A visually and conceptually intriguing puzzle platformer, Etherborn is slated for release later in 2019. We’ve had two chances to go hands on with the game, and it’s time for a preview.
What we know
Developer Altered State, based out of Barcelona, has been gathering attention as well as awards at various game shows for about two years now. The reason for that is Etherborn, their upcoming puzzle platformer that is coming to PC and console later this year.
Although it has pressure switches for you to operate and moving platforms to activate, Etherborn comes with a twist – gravity doesn’t work quite the same way you expect it to. Or it does, until it doesn’t. Approach a wall, and you’ll bump into it. If it’s low enough, you might jump onto a higher level, but otherwise you’re just stuck and need to turn in order to keep moving. But if the surface where the floor meets the wall is curved, you’ll keep walking and find yourself on that wall as though it was the floor.
Gravity will also shift when you do this, so jumping won’t mean you fall back to the previous “floor” and you have to be careful not to plummet down – sideways off the screen. Because of this ever-shifting gravity, you can sometimes find yourself walking across a bridge while glued to its side, or circling around the side of a column. It’s hard to explain in words what is easy to understand in a short trailer, so I encourage everyone to take a look at some footage of the game in action.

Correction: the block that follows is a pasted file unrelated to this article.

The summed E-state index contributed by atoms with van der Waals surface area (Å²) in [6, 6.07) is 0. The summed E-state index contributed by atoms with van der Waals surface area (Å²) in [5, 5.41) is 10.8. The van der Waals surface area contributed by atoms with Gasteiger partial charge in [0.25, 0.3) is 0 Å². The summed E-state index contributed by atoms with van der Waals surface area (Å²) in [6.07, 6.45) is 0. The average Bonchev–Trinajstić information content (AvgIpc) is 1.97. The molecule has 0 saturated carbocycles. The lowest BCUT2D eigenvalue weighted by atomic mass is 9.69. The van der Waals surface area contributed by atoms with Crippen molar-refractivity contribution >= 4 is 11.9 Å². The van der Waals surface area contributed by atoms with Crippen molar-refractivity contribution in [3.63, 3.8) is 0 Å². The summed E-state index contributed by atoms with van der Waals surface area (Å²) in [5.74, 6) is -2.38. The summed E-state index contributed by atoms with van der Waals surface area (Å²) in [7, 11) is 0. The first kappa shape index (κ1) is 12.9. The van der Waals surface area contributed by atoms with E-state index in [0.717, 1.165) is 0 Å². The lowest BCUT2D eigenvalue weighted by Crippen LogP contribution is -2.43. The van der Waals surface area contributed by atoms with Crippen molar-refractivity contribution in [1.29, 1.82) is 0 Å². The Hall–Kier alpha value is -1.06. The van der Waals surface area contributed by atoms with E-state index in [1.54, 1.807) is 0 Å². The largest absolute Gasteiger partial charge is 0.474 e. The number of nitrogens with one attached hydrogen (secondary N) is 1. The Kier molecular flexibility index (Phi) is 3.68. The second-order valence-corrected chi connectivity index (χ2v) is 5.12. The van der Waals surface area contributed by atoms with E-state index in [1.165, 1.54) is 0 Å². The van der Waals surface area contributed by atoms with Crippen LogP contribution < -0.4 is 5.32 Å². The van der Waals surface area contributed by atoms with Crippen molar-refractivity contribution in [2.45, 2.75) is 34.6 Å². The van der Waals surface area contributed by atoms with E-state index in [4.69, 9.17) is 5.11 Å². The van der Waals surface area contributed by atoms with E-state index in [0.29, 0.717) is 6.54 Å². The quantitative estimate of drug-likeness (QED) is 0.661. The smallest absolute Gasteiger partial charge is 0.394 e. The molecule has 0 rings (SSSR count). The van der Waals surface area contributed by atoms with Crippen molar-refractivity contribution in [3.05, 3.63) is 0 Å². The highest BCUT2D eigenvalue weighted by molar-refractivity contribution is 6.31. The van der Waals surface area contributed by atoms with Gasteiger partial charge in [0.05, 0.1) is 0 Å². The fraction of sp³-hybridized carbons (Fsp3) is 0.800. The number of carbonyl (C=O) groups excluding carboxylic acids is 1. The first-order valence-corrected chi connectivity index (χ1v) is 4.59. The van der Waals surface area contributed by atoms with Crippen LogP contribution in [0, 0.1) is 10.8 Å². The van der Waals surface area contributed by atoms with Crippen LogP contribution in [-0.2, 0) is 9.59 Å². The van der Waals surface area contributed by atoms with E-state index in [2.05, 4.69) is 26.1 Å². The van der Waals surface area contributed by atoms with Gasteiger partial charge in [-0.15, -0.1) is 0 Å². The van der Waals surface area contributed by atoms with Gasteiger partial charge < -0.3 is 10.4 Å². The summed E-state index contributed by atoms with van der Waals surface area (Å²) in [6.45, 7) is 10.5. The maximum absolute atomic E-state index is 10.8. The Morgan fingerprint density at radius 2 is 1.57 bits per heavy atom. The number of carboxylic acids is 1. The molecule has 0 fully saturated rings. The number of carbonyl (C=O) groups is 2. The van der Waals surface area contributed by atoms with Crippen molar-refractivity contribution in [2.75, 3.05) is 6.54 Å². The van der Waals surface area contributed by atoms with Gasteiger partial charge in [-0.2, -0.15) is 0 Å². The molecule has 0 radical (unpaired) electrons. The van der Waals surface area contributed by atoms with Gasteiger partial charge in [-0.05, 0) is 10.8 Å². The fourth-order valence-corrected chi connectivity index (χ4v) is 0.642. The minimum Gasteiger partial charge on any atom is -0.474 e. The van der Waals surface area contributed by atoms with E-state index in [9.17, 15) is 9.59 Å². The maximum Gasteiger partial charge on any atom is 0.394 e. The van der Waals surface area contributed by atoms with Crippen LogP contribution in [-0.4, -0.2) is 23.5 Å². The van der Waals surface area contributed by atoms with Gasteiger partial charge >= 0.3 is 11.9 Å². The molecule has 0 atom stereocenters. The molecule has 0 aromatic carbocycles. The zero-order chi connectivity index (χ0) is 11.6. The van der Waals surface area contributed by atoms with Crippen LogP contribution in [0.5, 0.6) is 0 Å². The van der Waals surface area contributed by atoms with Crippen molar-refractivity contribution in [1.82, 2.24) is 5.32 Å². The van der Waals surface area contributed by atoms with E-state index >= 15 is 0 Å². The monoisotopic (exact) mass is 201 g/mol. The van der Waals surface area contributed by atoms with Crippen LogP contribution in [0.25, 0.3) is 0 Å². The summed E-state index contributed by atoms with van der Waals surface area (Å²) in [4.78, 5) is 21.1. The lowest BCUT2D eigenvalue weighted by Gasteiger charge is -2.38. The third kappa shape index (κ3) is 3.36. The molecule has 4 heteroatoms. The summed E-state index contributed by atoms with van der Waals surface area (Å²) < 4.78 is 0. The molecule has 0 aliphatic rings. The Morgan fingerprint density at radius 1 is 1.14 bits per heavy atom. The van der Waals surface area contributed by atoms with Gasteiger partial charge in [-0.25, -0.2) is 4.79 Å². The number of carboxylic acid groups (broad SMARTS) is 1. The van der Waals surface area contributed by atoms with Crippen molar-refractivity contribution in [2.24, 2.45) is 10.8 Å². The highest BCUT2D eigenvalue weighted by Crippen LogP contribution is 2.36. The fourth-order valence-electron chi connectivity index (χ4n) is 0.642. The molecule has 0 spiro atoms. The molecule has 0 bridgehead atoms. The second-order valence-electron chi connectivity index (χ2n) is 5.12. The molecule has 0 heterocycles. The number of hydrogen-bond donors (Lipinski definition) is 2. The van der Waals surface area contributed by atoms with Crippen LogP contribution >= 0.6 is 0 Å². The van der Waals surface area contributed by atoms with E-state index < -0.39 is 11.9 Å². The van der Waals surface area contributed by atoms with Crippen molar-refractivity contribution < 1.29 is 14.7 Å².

What we saw
We first went hands on with Etherborn during last summer’s edition of Gamescom, where we met with the developer and were able to go play as few of the game’s early levels as they answered questions and guided us along. In the half year since then, Altered State has continued development on the game and recently offered us the chance to play a snippet of the game at our own leosure.
This playable preview included the first three levels of the game, which had some overlap with the Gamescom demo but also included some new material.
What we thought
It’s hard not to be grabbed by Etherborn the moment you first see it in action. It’s the sensation we had last summer when we booked our Gamescom meeting, and that fascination was still there when we booted up the game. Visually, it’s like you’re traversing an Escher painting in real time – and as you learn the ropes there are plenty of “ooooh, that’s how to do it!” moments.
The approach isn’t entire new (Ty Taylor’s The Bridge did something similar), but Etherborn is the first title I’ve seen the blends this visual experience with classic platforming elements and a more free-flowing experience rather than the condensed puzzles that The Bridge offered.
One point of worry is that the novelty does wear off a little after you get comfortable with the basic notions of the game and how gravity works (and doesn’t) as you traverse walls, columns and find yourself hanging from a ceiling. A lot will depend on clever new ways to use the mechanic, or the inclusion of creative puzzles. Having only played the first three levels, it feels like we may have only scratched the surface so far.
One thing’s certain though, and it’s that Etherborn is – audiovisually speaking – one of the most striking puzzle platformers to date. Each level feels aesthetically different from the last one, and the music appears to shift to fit the current visual style as well. This makes for an engaging experience, so let’s hope the long term puzzle design lives up to it.